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This is the story of one of the great forgotten wars of history - which led to the disintegration of one of the biggest empires the world has ever seen. Alexander the Great built up his huge empire in little more than a decade, stretching from Greece in the West, via Egypt, Syria, Babylonia, and Persia through to the Indian sub-continent in the East. After his death in 323 BC, it took forty years of world-changing warfare for his heirs to finish carving up these vast conquests. These years were filled with high adventure, intrigue, passion, assassinations, dynastic marriages, treachery, shifting alliances, and mass slaughter on battlefield after battlefield. And while the men fought on the field, the women schemed from their palaces and pavilions. Dividing the Spoils revives the memory of Alexander's Successors, whose fame has been dimmed only because they stand in his enormous shadow. In fact, Alexander left things in a mess at the time of his death, with no guaranteed succession, no administration in place suitable for such an enormous realm, and huge untamed areas both bordering and within his 'empire'. The Successors consolidated the Conqueror's gains. Their competing ambitions, however, meant that consolidation inevitably led to the break-up of the empire. Astonishingly, this period of brutal, cynical warfare was also characterized by brilliant cultural developments, especially in the fields of philosophy, literature, and art. So as well as an account of the military action, this is also the story of an amazing cultural flowering. In some senses, a new world emerged from the dust and haze of battle. A surprising amount of the history of many countries, from Greece to Afghanistan, began in the hearts and minds of the Successors of Alexander the Great. As this book demonstrates, their stories deserve to be better known.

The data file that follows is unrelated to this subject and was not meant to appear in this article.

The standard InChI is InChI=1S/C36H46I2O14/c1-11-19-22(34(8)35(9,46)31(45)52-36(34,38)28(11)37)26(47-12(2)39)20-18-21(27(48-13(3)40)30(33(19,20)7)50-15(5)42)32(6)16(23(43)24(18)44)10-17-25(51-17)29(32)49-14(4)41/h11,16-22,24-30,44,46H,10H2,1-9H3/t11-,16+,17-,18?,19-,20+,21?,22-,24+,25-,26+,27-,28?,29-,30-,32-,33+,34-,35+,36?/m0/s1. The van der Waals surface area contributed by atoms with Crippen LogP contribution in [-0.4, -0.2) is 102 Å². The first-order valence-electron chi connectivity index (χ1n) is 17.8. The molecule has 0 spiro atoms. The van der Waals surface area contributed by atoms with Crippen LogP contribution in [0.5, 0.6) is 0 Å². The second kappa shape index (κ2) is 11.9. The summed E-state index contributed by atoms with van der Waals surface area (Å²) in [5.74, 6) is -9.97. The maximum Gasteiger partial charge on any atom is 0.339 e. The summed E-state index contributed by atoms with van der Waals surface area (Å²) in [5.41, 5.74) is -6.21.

Oxford University Press
|Antall sider||314||Dimensjoner||16,2cm x 24,1cm x 3cm|
|Vekt||616 gram||Leverandør||Bertram Trading Ltd|
|Emner og form||Social & cultural history, Classical history / classical civilisation, Military history|